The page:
Cicek Builds On Its Achievements


The award – winning yard is not resting on its laurels as its plants to increase quality and productivity still further.

Cicek Shipyard is working hard on both the company’s and Turkey’s shipbuilding image. Its efforts seem to be paying off, since the Tuzla Baybased outfit won the shipyard of the year award at the 2008 Lloyd’ s List Turkish Shipping Awards.

The Ayse Naz Bayraktar, a 1,300 teu container ship launched in April, and part of an order for Turkey’s Bayraktar Shipping, took the Ship of the Year Award. In 2007, that prize went to another Cicek – built vessel, the tanker Puli.

Mehmet Berke Cicek, general manager of the company founded 30 years ago by his father Celal, is proud of sucih awards, but is conscious of what they mean.

“ More recognition also means more responsibility. We have to keep in mind the future by making careful investments and increasing quality and productivity together so that we can compete with Asian yards.”

Turkey has become specialised in building smaller chemical tankers and containerships, but China also builds these vessels “so the competition is tough.” Says Mr Cicek.

“Over the past eight years, heavy investment by Cicek in flexible automation has enabled us to improve quality and productivity levels, but we want to increase them further.

“We have also recently signed an agreement with a Scandinavian Inspection team to carry out independent third – party quality controls in the yard during ship construction.”

Productivity Leap

At Mr Cicek the elder’s former shipyard in the Golden Horn area of ─░stanbul, founded in the 1970s, one worker had a productivity level of 4 kg per hour. Following the move to Tuzla Bay in the 1980s, this level rose to 8 kg per hour before reaching 19 kg in 2004, while the company is targeting 25 kg this year.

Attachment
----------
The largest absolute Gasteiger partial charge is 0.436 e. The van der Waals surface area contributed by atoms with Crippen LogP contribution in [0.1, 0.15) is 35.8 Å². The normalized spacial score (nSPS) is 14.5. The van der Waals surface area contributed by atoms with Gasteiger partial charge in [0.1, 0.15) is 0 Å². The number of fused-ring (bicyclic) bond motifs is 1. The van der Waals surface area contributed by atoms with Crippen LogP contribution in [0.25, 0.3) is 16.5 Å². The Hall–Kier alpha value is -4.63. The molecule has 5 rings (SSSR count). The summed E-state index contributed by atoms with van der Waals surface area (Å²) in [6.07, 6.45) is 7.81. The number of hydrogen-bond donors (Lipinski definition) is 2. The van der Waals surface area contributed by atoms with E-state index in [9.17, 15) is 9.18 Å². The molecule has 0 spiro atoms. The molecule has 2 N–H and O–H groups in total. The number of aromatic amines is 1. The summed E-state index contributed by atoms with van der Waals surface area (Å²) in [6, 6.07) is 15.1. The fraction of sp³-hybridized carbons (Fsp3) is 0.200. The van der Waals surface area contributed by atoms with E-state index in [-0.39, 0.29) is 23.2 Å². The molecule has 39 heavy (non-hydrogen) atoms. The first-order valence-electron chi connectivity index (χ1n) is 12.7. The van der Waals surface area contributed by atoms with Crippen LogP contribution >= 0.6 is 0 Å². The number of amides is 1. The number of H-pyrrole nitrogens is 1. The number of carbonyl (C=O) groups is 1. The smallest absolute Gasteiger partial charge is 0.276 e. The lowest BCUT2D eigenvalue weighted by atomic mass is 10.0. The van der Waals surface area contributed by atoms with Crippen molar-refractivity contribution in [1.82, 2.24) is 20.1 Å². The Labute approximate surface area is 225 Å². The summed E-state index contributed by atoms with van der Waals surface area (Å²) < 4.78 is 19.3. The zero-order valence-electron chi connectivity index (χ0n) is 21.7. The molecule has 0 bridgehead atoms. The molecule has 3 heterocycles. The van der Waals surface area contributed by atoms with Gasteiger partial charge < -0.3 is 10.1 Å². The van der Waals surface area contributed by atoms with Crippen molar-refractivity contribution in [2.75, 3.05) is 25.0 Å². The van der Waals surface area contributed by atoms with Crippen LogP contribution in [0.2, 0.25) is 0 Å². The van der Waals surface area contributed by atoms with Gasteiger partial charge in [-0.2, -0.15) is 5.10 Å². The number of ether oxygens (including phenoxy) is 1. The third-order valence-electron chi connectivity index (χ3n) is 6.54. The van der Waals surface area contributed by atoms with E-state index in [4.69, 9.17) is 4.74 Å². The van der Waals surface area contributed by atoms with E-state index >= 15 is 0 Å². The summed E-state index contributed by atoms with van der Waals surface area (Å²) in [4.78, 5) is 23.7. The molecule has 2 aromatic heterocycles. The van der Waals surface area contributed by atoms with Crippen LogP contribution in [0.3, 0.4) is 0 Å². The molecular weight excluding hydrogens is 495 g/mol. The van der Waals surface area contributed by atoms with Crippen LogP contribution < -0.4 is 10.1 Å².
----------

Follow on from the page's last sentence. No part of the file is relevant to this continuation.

“Such figures are important, because productivity levels are used to judge the performance of a shipyard, not its size.” Says Mr Cicek.

To date, Cicek has delivered 41 ships and is constructing seven vessels including three 58,00 dwt supramaxes fort Bayraktar Shipping – the first ships of this size to be built in Turkey.

Desing Edge

The company has also recently constructed its own office for developing ship desings.

“This will be an advantage for us in coming years, and will distinguish us from other Turkish Yards,” says Mr Cicek.

“We will develop designs based on how we can be competitive according to our own Production criteria. The market will decide what vessel type and size we desing, but at the moment, bulk carriers, especially handymaxes, seem promising.”

In another bid to increase competitiveness, the company is also considering joint ventures, as a means to enter niche markets including LPG, LNG and cruiseships, or to build bigger vessels such as capesizes. 

Cicek’s panamax – size dry dock, currently tle only privately owned such dock in Turkey, is being expanded to accommodate suezmax – size repair business. The work is scheduled for completion by 2010.

“This will enable us to diversify into ship repairs if and when the market goes down, and will be another reflection of our flexibility to make quick and immediate changes.” says Mr Cicek. “In the past, the big fishes are the small. Now the fast fish eat everyone.”